At the same time, the organizers steered clear of politicians, desiring a nonpartisan atmosphere. The goal was to create “as big of a tent” as possible, says anthropologist Valorie Aquino, the third march co-chair and a Ph.D. student at the University of New Mexico in Albuquerque.
March organizers are hoping for a large turnout on 22 April, but—like any good scientist—they say further evaluation will be necessary before they can draw conclusions about the event’s success. Increased advocacy from the scientific community and more science-based evidence in policy decisions could take years to come about, they concede.
But they aren’t waiting long to take their next step. The day after the march, organizers plan to meet in Washington, D.C., with partners to discuss how March for Science can continue. Those discussions are likely to revisit many of the logistical challenges and politically sensitive issues that the group confronted over the past few months.
Raising money, for instance, will remain a key challenge. Weinberg has dipped into her savings in order to work on the march full time. Aquino, who suspended her research to focus on the event, has been supporting herself by working as an online teaching assistant. Both would like to continue their science advocacy work through the March for Science organization. Weinberg hopes there will be just enough money leftover from march fundraising to help jump-start the group’s next steps. But funds have mostly come from individual donations and merchandise sales, which she fears will drop off after the march. (Fundraising has been complicated, she says, by vendors selling knockoff March for Science swag while falsely claiming to send proceeds to the organization.)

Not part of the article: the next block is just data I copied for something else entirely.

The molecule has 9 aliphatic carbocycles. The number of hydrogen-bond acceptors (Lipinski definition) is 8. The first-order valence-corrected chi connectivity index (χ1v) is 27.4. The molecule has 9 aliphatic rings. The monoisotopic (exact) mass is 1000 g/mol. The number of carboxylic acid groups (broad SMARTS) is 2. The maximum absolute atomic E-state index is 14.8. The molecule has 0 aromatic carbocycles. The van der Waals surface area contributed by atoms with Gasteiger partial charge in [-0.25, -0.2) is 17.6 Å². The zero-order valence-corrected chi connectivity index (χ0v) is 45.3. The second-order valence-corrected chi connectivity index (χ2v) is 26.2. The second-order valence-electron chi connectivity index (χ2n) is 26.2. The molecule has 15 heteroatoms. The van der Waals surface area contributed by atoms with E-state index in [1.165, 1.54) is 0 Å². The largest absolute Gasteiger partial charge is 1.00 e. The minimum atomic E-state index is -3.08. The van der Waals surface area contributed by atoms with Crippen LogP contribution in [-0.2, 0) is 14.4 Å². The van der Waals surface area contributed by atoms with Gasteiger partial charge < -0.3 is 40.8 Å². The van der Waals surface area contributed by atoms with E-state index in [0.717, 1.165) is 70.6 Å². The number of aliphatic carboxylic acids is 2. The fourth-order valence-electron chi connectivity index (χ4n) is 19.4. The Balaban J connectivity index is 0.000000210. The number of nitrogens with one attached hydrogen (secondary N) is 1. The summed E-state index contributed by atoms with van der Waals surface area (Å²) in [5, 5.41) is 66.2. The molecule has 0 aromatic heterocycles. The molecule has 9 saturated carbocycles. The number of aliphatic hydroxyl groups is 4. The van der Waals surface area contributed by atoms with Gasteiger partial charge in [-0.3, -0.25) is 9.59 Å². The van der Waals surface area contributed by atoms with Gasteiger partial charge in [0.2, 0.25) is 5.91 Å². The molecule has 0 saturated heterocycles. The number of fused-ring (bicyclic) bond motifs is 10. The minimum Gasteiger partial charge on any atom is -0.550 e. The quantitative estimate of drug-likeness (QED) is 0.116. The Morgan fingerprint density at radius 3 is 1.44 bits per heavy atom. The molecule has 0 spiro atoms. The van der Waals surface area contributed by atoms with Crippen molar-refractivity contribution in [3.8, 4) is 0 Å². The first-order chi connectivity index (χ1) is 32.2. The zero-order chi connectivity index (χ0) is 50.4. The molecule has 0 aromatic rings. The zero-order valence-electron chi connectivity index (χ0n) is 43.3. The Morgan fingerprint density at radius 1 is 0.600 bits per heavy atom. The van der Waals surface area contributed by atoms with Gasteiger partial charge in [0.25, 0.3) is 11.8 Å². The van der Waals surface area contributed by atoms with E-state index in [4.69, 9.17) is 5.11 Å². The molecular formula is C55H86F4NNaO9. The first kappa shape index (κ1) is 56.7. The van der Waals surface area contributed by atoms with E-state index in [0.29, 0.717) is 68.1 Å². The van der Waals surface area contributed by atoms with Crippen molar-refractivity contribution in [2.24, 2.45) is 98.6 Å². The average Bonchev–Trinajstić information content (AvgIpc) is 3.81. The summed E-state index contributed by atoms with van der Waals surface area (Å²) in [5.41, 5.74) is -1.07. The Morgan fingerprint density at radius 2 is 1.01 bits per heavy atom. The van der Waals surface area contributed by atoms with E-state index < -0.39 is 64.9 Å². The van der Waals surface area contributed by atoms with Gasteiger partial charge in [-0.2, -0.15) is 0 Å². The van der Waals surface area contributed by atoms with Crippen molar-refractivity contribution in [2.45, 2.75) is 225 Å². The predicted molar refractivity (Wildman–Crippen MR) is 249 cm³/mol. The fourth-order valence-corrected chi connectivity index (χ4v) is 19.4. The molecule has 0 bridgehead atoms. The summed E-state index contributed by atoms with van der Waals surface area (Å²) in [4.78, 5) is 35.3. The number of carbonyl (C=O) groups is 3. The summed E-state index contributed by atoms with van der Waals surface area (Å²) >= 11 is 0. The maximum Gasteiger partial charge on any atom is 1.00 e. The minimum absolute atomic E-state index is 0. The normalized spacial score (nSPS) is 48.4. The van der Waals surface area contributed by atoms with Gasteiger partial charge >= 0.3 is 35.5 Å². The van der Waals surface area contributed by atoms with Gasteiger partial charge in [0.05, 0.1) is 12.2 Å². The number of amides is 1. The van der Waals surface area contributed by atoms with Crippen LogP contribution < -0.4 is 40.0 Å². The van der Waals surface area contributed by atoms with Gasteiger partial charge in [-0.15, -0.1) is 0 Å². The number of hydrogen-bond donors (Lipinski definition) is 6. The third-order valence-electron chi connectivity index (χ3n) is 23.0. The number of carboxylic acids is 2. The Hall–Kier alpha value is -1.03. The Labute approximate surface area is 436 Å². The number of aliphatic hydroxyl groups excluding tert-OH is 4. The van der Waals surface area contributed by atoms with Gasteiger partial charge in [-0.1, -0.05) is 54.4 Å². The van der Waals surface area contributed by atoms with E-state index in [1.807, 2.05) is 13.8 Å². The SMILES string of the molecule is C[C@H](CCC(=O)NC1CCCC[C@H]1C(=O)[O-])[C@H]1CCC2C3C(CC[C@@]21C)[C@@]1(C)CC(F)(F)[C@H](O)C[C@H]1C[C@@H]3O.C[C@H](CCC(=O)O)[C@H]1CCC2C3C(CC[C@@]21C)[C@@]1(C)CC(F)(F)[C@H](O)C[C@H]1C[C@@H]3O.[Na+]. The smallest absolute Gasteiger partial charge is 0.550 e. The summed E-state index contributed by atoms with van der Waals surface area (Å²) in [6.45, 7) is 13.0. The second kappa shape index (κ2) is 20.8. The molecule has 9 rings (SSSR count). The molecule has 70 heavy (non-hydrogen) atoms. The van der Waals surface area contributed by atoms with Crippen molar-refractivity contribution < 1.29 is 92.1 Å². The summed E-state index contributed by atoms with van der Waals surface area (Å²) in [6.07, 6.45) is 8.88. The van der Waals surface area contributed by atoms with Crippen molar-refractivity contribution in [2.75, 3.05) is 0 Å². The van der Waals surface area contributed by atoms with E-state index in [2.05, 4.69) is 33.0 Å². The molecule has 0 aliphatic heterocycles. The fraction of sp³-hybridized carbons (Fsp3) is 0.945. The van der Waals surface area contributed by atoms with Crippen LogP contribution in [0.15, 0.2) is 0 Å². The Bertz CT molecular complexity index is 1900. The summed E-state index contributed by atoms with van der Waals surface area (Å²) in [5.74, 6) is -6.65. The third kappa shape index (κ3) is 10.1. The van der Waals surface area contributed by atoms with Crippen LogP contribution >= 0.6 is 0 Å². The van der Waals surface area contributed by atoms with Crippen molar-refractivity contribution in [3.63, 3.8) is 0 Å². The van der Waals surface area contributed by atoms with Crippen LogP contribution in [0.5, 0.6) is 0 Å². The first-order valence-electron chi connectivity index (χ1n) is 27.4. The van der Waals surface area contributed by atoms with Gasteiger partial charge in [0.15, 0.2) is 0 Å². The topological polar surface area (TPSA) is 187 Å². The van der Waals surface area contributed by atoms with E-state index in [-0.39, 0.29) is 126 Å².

The group will also have to decide how it will advocate for science without becoming too entangled in partisan politics. March critics have already noted that politically conservative scientists might not feel welcome in a group that tends to lean liberal. And others have hotly debated how the march has handled diversity issues. The organizers say that, more than aiming to advocate for a single issue, candidate, or party, they want to catalyze a cultural shift, erasing what they say many scientists see as an uncrossable line between science and advocacy. “I want scientists to get out of their comfort zone a little bit, to not leave data at someone's doorstep and walk away,” Aquino says.
March organizers know they’re not the first to urge scientists to speak out—march partners AAAS (publisher of ScienceInsider), the Union of Concerned Scientists, and other groups have long pursued similar goals. But they note the march has roused hundreds of thousands of grassroots advocates, including nonscientists, and say that failing to follow up with them would be a lost opportunity.
“If this whole thing ended after April 22,” says Weinberg, “I would consider the last two-and-a-half months of my life kind of wasted.”